Government reports paints unsatisfactory picture of waste management services

A report by the governmental Audit Commission has drawn on over 100 best value inspections of waste-related services to challenge both councils and central government on their approach to waste issues.


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Waste management – the strategic challenge offers councils tools to improve their services, following inspections of about 20% of authorities on aspects of waste management in the first year of the best value inspection service. In 1999/2000, more than 29 million tonnes of municipal waste was produced at an overall cost for collection and disposal of around £1.5 billion. The major challenge facing central government and local authorities, the report says, is to maintain user satisfaction and control costs, whilst reducing the need for waste disposal. The top priority is waste reduction, followed by re-use and recycling, with waste disposal being the least desirable option.

The Commission has identified many strengths, but also weaknesses, in how councils manage waste services – and how they are achieving improvements. For example, many councils are likely to find it difficult to meet the Government’s recycling targets (see related story); those making good progress are taking hard decisions about how to improve their traditional services. At the same time the Commission makes it clear that recycling waste is only part of the story, and that efforts to reduce the amount of waste generated are equally, if not more, important.

If statutory targets are to be met and sustainable waste management achieved, waste collection and waste disposal authorities need to develop closer partnerships working with each other and with other key stakeholders including the private sector, the Commission says. Other recommendations for local government include:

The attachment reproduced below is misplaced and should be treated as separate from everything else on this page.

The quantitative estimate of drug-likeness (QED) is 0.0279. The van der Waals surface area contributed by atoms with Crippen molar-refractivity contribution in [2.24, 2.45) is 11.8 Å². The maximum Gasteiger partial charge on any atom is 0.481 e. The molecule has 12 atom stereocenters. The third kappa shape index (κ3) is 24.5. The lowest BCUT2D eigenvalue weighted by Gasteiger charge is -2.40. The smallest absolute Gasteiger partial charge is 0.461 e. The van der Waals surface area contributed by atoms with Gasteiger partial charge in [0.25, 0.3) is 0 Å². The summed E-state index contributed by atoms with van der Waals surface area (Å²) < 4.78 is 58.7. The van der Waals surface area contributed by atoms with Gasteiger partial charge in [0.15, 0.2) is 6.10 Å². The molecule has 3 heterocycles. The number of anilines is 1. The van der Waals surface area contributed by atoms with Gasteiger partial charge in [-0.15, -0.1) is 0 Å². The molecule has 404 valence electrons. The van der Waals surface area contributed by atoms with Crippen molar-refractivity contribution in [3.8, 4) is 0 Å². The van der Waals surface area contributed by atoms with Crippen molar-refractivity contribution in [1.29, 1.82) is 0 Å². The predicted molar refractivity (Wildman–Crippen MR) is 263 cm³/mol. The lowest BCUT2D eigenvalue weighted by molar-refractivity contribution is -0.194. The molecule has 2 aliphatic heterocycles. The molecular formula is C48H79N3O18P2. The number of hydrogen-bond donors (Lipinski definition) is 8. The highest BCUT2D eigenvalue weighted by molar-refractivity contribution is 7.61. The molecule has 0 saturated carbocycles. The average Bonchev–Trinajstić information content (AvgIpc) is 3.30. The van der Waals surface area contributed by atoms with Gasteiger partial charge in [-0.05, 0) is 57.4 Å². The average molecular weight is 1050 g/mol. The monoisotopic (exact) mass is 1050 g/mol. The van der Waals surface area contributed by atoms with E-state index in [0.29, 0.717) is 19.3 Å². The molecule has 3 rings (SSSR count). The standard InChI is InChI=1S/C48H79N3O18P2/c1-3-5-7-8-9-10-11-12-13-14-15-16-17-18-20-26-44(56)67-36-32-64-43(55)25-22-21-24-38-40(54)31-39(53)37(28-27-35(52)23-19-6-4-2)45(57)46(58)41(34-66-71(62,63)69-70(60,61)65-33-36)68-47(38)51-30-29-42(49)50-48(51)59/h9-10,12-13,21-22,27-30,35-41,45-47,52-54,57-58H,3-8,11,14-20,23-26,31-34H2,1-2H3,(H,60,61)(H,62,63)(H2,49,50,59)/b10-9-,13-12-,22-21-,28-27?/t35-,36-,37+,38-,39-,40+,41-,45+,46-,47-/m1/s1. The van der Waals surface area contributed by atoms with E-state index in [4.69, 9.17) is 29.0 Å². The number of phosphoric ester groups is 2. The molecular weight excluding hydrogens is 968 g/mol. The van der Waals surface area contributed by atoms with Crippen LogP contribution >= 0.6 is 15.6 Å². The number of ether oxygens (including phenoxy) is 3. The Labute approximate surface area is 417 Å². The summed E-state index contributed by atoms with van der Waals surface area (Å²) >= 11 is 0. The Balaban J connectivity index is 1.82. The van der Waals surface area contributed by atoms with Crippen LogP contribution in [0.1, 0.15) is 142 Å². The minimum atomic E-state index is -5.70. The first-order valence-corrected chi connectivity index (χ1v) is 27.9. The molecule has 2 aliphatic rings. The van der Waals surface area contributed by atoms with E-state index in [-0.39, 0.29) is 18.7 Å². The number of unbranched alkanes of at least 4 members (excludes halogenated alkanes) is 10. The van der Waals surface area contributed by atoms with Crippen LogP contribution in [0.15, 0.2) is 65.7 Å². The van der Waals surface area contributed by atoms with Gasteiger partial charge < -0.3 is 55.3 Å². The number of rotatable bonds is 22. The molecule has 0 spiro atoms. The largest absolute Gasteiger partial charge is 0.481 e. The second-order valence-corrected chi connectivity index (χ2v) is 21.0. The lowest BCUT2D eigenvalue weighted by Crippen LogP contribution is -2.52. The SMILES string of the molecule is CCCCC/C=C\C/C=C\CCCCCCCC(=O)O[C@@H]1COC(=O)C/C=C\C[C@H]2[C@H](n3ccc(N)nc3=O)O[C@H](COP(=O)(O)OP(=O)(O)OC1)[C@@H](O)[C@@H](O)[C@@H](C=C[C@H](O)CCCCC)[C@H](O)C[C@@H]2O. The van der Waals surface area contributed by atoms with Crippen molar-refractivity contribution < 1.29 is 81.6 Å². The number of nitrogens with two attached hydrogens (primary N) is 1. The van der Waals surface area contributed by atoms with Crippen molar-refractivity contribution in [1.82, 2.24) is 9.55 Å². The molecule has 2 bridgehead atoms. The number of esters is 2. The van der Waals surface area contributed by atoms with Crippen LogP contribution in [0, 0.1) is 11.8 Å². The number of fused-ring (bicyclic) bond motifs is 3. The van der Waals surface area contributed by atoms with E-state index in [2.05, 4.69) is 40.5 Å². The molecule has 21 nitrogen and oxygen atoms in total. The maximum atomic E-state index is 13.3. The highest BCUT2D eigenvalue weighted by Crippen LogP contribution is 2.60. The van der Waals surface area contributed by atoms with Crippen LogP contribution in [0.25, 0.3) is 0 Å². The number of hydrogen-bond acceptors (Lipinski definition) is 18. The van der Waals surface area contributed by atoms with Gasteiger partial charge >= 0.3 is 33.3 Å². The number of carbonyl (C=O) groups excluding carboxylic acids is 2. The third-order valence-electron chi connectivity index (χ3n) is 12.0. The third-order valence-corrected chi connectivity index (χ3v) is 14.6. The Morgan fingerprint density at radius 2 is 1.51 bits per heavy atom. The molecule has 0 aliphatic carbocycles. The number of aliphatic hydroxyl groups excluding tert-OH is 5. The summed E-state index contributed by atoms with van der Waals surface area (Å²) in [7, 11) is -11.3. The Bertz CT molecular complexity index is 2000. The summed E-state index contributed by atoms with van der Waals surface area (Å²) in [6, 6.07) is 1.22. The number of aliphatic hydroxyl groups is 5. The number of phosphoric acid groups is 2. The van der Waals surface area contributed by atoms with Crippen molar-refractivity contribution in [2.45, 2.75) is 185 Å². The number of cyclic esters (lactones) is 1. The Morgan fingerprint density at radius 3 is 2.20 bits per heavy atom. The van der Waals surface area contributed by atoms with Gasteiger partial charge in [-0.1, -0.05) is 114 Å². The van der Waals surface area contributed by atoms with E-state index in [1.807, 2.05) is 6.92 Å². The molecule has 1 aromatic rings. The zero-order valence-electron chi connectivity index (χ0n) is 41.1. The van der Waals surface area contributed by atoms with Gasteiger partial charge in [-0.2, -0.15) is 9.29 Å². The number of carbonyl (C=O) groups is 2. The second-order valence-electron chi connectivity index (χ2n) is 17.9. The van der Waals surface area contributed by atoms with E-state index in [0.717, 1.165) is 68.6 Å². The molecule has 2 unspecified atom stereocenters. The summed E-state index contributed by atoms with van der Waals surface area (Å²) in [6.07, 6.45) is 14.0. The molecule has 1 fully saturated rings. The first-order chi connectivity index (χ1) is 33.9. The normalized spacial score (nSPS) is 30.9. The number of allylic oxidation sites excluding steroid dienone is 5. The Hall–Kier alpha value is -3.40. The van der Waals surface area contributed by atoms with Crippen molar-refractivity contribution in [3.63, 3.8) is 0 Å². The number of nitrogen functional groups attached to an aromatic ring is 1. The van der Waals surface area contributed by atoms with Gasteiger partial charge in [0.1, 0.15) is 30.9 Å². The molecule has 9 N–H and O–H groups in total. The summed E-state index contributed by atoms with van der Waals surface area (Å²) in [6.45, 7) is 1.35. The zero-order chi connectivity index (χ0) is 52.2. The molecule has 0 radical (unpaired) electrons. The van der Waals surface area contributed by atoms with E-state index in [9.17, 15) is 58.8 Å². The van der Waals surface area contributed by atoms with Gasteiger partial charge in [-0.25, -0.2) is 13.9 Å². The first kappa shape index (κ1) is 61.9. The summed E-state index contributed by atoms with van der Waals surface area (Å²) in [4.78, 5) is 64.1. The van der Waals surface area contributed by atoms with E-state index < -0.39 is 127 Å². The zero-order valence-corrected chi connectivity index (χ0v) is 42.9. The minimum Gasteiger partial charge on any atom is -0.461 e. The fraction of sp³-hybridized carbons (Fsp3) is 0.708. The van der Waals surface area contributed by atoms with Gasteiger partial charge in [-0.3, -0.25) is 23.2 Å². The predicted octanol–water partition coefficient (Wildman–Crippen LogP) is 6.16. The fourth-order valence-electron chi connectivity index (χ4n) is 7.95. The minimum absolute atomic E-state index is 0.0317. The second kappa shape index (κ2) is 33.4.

• adopting kerbside collection of recyclables to increase recycling rates;
  • developing ways to reduce the whole waste stream, such as home composting;
  • making long-term commitments to better waste disposal facilities, for example energy from waste, composters or reclamation plants; and
  • developing joint initiatives with other authorities and with the private and voluntary sectors to minimise waste and increase recycling rates.

Central government needs to increase efforts to inform and educate the public about the urgent need to minimise waste, as well as to explore possible incentives to encourage the reinvestment of recycling credits and landfill tax credits in improvements to waste services, the Commission says. It should also accelerate strategies for reducing waste, such as packaging, before it reaches households.

The Audit Commission’s work has identified a wide range of detailed operational practices that councils have adopted in addressing these challenges. The Commission will shortly publish a companion paper setting out this material, underpinning the strategic issues raised in this paper.

“The management of waste is one of the key environmental concerns facing society and we all have a part to play in improving how we do this,” said Andrew Foster, Controller of the Audit Commission. “Best value inspections reveal many councils rising to the challenges of developing their strategies in these areas, but the majority of authorities still have much progress to make. We are determined to use this and future reports to help drive forward improvement, by disseminating good practice from the best and highlighting other learning or trends.”

Waste management – the strategic challenge is available from Audit Commission Publications on freephone 0800 502030, priced £15.

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